Unemployed graduates at a demonstration in Pretoria
Unemployed graduates at a demonstration in Pretoria in 2020. More than a third of South Africa's workforce is jobless AFP / Phill Magakoe

Opposition Democratic Alliance leader John Steenhuisen slammed the ruling ANC on International Workers' Day for not providing enough jobs to South Africans.

Questioning the government Steenhuisen said that how can anyone celebrate Workers' Day when the youth remain unemployed in the country. He pointed out that within one year, the food and electricity prices have hiked.

"How can we celebrate when youth unemployment stands at 56%?" Steenhuisen said on Monday, News24 reported. "How can we celebrate when workers come by with less and less of their wages because food prices have gone up by 14% and electricity by 19% in the last year?"

He suggested that the only thing South Africans do is to "displace" the ANC government and bring DA-led government to ensure that there is more job creation in the country.

"The thing we can celebrate however is that we live and aid democracy," he explained. "In the 2024 national election, we can displace this job-destroying ANC government and replace it with a job-creating DA-led moonshot pact government."

He went on to explain that DA's top priority is to provide more jobs and opportunities in the country as it is the "quickest way out of poverty and the surest way to build a better future."

Steenhuisen noted that the DA-led City of Cape Town and Western Cape government has been doing everything possible to create jobs and help entrepreneurs including "massive investments to end load shedding and ensure a sustainable water supply."

"In the last quarter, 98% of all net new jobs in South Africa were created in the DA-led Western Cape. The ANC-run provinces contributed just 2%," he continued. "We will give South Africa something real to celebrate on Workers Day."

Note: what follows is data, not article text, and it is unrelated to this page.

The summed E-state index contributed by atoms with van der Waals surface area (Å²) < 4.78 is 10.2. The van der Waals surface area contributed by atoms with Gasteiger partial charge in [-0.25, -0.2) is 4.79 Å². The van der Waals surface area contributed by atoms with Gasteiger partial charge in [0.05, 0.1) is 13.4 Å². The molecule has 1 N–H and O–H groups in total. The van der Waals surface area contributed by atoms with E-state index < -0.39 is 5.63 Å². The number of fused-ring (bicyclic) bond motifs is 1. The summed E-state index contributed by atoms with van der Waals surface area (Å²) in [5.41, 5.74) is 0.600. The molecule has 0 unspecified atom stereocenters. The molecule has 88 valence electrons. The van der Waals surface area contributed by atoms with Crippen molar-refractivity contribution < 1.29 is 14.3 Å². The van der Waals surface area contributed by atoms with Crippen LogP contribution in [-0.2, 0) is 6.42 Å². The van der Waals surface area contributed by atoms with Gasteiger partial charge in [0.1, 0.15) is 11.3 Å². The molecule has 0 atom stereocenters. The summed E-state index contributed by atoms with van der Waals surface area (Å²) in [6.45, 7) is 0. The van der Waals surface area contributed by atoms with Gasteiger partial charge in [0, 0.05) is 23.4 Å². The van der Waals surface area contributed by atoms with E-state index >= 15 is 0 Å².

Meanwhile, parliament's presiding officers, National Assembly Speaker Nosiviwe Mapisa-Nqakula and National Council of Provinces chairperson Amos Masondo paid tribute to the workers, noting that they are the backbone of the economy.

The officers said in the statement that the "key pieces of legislation such as the National Minimum Wage Bill, the Labour Laws Amendment Bill, the Basic Conditions of Employment Act and the Labour Relations Act have all contributed to building a socially just labor system."

They noted that these laws help to ensure that there are acceptable daily wage rates for workers and it should overall improve workers' living conditions in the country.

"Parliament recognizes that much more needs to be done to address existing disparities and respond positively to calls for 'equal pay for equal work' across all sectors," Mapisa-Ngqakula and Masondo said. "Through its oversight instruments, parliament continues to sharpen policy and law-making mechanisms to improve the living and working conditions of the South African working class at large."

The statement further mentioned that the parliament is working towards "building a truly democratic and prosperous society" for all individuals including workers to enjoy a better quality of life.

In conclusion, the statement acknowledged the unemployment in the country and promised that the government is "committed to strengthening oversight over programmes and strategies for sustainable employment opportunities."